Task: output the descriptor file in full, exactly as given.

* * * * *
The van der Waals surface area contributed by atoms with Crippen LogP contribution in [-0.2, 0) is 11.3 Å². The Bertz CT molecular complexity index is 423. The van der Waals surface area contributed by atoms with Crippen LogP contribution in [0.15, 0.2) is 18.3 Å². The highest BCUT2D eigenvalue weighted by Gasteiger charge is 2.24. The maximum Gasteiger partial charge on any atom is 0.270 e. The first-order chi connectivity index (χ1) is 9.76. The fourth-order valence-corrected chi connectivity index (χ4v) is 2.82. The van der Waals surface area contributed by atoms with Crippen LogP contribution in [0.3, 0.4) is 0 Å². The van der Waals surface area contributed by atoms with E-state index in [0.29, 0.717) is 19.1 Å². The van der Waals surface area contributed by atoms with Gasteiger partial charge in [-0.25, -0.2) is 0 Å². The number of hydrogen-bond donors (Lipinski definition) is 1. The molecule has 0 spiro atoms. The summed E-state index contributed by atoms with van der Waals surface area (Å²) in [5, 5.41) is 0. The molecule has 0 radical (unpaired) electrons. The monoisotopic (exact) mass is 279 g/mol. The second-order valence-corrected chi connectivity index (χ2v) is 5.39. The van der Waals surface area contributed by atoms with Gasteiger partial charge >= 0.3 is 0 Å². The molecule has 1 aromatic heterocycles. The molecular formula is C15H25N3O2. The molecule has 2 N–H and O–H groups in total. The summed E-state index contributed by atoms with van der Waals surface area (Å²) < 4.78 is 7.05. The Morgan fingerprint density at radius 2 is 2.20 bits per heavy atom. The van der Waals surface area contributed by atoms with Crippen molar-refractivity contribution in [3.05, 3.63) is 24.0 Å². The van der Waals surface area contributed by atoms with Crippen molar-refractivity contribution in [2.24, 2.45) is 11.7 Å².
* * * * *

The van der Waals surface area contributed by atoms with Crippen LogP contribution in [-0.2, 0) is 11.3 Å². The Bertz CT molecular complexity index is 423. The van der Waals surface area contributed by atoms with Crippen LogP contribution in [0.15, 0.2) is 18.3 Å². The highest BCUT2D eigenvalue weighted by Gasteiger charge is 2.24. The maximum Gasteiger partial charge on any atom is 0.270 e. The first-order chi connectivity index (χ1) is 9.76. The fourth-order valence-corrected chi connectivity index (χ4v) is 2.82. The van der Waals surface area contributed by atoms with Crippen LogP contribution in [0.3, 0.4) is 0 Å². The van der Waals surface area contributed by atoms with E-state index in [0.29, 0.717) is 19.1 Å². The van der Waals surface area contributed by atoms with Gasteiger partial charge in [-0.25, -0.2) is 0 Å². The number of hydrogen-bond donors (Lipinski definition) is 1. The molecule has 0 spiro atoms. The summed E-state index contributed by atoms with van der Waals surface area (Å²) in [5, 5.41) is 0. The molecule has 0 radical (unpaired) electrons. The monoisotopic (exact) mass is 279 g/mol. The second-order valence-corrected chi connectivity index (χ2v) is 5.39. The van der Waals surface area contributed by atoms with Gasteiger partial charge >= 0.3 is 0 Å². The molecule has 1 aromatic heterocycles. The molecular formula is C15H25N3O2. The molecule has 2 N–H and O–H groups in total. The summed E-state index contributed by atoms with van der Waals surface area (Å²) < 4.78 is 7.05. The Morgan fingerprint density at radius 2 is 2.20 bits per heavy atom. The van der Waals surface area contributed by atoms with Crippen molar-refractivity contribution in [3.05, 3.63) is 24.0 Å². The van der Waals surface area contributed by atoms with Crippen molar-refractivity contribution in [2.24, 2.45) is 11.7 Å².